Six supply chain predictions for 2022

Share on facebook
Share on twitter
Share on linkedin
Share on whatsapp
Share on email
Share on print
supply chain

2021 saw many major challenges for logistics and supply chain professionals. With capacity constraints, ecommerce growth and driver shortages creating dilemmas for many as well as the increased focus from the industry on environment and machine learning, it was a year that was definitely not without its tests.

While reflecting on some of the ways the industry sought to overcome these challenges, Chris Jones, Executive Vice President, Industry & Services at Descartes Systems Group, takes a look at what to look out for in 2022.

Global supply chains will be busy, congested, and chaotic.

The challenges facing global supply chains show no signs of slowing down, with UK businesses left to navigate the complexities of Brexit and the subsequent delays to their operations, alongside the extra administrative burdens. Whilst some of the uncertainties surrounding the transition are beginning to ease, many firms remain concerned about how delays could impact their operations post-Brexit.

The key to navigating customs clearance is undoubtedly preparation. Planning is crucial not only for compliance – but also for growth and resilience – and businesses that are yet to lay the groundwork risk accidental non-compliance and further congestion at ports. With full UK customs changes now in effect as of January 1 2022, businesses should prioritise the implementation of supply chain software solutions to take back control and handle customs declarations in-house or ensure they work with a customs partner who can provide full transparency at every step of the process.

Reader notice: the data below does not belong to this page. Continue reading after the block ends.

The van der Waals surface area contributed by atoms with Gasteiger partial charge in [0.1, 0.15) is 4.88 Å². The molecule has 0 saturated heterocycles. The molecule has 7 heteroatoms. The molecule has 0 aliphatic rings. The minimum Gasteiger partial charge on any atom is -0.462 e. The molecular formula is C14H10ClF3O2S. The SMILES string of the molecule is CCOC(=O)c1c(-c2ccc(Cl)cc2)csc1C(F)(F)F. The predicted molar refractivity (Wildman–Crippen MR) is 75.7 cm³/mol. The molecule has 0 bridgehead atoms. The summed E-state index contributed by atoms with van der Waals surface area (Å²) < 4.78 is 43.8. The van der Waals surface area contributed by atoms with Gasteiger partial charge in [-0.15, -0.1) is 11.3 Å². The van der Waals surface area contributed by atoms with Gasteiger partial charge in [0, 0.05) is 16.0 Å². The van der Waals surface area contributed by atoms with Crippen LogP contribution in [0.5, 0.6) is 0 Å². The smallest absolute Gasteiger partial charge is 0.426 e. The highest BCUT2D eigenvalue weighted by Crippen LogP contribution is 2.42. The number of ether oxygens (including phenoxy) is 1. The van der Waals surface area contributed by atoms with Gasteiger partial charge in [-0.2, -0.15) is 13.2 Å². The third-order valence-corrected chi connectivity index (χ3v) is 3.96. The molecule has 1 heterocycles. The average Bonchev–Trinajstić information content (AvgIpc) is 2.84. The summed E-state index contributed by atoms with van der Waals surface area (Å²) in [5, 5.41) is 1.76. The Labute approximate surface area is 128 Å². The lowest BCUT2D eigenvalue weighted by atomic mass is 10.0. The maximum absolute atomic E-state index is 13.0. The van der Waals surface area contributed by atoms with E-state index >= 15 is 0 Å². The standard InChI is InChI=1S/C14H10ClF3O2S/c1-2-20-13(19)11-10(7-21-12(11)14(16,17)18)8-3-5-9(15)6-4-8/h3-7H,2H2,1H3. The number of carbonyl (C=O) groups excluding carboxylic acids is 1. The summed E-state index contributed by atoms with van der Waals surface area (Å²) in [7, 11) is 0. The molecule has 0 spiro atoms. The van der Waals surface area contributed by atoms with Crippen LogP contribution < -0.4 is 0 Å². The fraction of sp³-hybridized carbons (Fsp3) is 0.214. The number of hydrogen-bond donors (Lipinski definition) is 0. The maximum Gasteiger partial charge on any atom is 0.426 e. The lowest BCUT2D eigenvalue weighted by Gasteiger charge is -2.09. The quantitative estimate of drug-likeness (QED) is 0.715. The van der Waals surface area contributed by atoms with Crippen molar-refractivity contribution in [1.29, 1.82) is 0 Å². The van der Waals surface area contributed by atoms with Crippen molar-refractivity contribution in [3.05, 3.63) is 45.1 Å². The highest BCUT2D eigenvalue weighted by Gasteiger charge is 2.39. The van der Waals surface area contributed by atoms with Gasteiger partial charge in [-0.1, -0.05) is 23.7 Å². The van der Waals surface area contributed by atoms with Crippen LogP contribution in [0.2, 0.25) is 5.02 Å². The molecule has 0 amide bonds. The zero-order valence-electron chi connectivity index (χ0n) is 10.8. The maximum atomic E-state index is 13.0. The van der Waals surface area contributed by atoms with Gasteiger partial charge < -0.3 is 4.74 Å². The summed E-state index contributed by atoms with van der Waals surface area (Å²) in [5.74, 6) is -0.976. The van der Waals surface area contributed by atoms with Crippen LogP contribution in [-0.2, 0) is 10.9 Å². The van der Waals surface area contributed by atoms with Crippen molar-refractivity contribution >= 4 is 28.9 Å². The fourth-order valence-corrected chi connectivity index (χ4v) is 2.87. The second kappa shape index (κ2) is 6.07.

The pandemic saw an increase in ecommerce that is set to continue in 2022 as the changes in consumer buying behaviour become more structural. This clearly presents both an opportunity and challenge for retailers and last mile logistics companies. The increase in volume will increase the challenge on an already tight last mile delivery capacity. Speed and reliability of deliveries will either come with a premium price, or remain as uneven as it has been over the last two years. For example, Amazon’s Whole Foods business is now incrementally charging for delivery to offset increased delivery costs.

We anticipate that more companies will re-evaluate their “free” delivery strategies and look for alternative delivery strategies such as combining deliveries for individual customers or locations, in order to minimise delivery costs and maximise the available delivery capacity.

Whether long haul or last mile, the driver shortage is endemic and will continue to materially impact retail, distribution, and logistics companies. While finding new drivers to replace or add capacity will remain important, it’s also much harder to find drivers now than it has been in the past.

Instead, in 2022, companies will focus more on driver retention and productivity. Lowering turnover – which has traditionally been high – puts less pressure on the number of drivers that need to be hired and keeps the more experienced ones improving delivery performance. Keeping drivers driving and reducing stress will be the top retention priorities. Companies will need to do a better job at reducing wait times and improving driver quality of life through routes that are more realistic to execute, that don’t result in extended wait or on the road time and facilitate more predictable hours.

 

Media contact

Rebecca Morpeth Spayne,
Editor, International Trade Magazine
Tel: +44 (0) 1622 823 922
Email: editor@intrademagazine.com

Subscribe to our newsletter

Don't miss new updates on your email